The tech firm Clearview AI, which created a controversial facial recognition technology, is accused of conducting “mass surveillance’’ in multiple countries.
A Canadian criminal investigation found that the New York-based company violated the personal data protection law.
Daniel Therrien, the Privacy Commissioner of Canada stated ‘’What Clearview does is mass surveillance, and it is illegal. It is an affront to individuals’ privacy rights and inflicts broad-based harm on all members of society, who find themselves continually in a police line-up. This is completely unacceptable.’’
The investigation indicated that Clearview AI set up a database of over three billion images of faces, including a large number of Canadians. The Royal Canadian Mounted Police (RCMP) had access to these images and confirmed that they had used this technique to search for certain individuals in their investigations.
Clearview’s attorney, Doug Mitchell, stated that the company no longer operates in Canada and that the collected data can be usable in some investigations. The company has also stated that its activities did no harm to individuals and declined to comply with the Canadian government’s request to end the data collection and delete the images.
Similarly, security researcher Matthias Marx filed a complaint with the German regulators (Bundesbeauftragte für Datenschutz und Informationsfreiheit – ‘BfDI’) that raised questions about the use of personal data without consent. “The regulator concluded that Clearview had acted illegally by failing to obtain Marx’s consent before processing his biometric information.’’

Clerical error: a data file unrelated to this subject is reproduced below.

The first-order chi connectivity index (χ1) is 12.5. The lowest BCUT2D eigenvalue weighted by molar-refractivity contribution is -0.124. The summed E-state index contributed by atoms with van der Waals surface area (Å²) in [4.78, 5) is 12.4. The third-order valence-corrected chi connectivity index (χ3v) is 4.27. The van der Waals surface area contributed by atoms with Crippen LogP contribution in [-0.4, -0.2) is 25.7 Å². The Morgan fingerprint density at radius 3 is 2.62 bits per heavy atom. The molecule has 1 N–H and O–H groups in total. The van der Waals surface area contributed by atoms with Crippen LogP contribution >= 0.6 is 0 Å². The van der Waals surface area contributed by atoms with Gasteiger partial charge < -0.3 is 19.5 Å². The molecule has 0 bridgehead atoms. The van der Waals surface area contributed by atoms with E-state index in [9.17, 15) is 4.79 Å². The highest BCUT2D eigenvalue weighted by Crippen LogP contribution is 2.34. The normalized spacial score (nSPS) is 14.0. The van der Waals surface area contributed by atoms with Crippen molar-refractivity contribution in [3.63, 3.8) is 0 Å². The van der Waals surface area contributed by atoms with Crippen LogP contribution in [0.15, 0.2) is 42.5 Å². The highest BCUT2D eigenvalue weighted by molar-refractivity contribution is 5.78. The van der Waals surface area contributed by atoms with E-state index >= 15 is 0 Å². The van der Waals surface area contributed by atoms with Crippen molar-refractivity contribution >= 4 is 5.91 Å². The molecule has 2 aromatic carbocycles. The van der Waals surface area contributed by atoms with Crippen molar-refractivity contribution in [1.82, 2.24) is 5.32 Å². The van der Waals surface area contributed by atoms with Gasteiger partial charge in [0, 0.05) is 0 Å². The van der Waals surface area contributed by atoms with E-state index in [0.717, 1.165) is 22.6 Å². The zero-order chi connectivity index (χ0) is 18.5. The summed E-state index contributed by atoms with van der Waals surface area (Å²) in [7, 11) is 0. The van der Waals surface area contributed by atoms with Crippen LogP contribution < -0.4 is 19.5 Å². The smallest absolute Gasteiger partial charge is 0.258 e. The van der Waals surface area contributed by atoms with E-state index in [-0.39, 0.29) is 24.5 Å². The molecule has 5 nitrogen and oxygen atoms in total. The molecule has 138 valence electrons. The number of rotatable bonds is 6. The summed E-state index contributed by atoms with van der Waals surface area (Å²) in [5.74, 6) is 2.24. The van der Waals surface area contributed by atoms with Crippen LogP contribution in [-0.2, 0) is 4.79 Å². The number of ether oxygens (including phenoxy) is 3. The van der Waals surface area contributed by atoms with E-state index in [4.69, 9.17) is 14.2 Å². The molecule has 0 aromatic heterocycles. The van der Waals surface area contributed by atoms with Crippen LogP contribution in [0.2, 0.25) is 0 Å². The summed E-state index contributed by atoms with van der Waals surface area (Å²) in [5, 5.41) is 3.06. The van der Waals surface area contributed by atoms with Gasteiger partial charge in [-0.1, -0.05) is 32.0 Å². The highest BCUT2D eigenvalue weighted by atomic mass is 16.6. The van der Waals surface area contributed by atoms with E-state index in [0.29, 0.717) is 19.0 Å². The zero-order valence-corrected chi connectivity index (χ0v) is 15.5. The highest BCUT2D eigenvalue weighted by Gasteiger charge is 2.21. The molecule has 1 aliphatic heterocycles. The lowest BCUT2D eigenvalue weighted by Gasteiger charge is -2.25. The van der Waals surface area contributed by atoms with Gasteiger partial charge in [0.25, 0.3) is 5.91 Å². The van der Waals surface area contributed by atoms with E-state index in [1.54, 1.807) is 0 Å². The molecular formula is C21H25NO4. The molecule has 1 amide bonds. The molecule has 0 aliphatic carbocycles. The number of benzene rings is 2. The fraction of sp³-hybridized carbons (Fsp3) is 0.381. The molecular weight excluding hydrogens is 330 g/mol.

In France, another complaint was filed with the CNIL (Commission Nationale de l’informatique et des Libertés), in July 2020, by Zoé Vilain, the Privacy & Strategy Officer and VP at Jumbo Privacy. Ms. Vilain found that she was also included in the Clearview’s facial recognition database.
After four months of discussions and emails, in which Ms. Vilain asked the company for details about the data collected, Clearview sent three photos of Ms. Vilain back to her. She claims that ‘’ One photo was of an entirely unrelated person.”
Additionally, last year British and Australian regulators also announced the opening of similar investigations.
According to Alan Dahi from NOYB, the Austrian non-profit organization for digital rights, Clearview AI’s process violates the General Data Protection Regulation (GDPR), stating ‘’Europeans are having their photos harvested for a purpose they never intended or even contemplated.’’
In the United States, the American Civil Liberties Union (ACLU) sued the company as well, for violating Illinois’ Biometric Information Privacy Act (BIPA). “We’re not suing them for taking or using photographs from the internet.” “What we’re complaining about is that they take the photographs and, using their own proprietary algorithm, turn them into face templates that are unique measurements of a person’s facial characteristics and can be used to match faces’’, said ACLU’s Glenberg.
Privacy rights are a growing concern internationally, it is important that all businesses big and small understand their obligations and comply with regulatory requirements.
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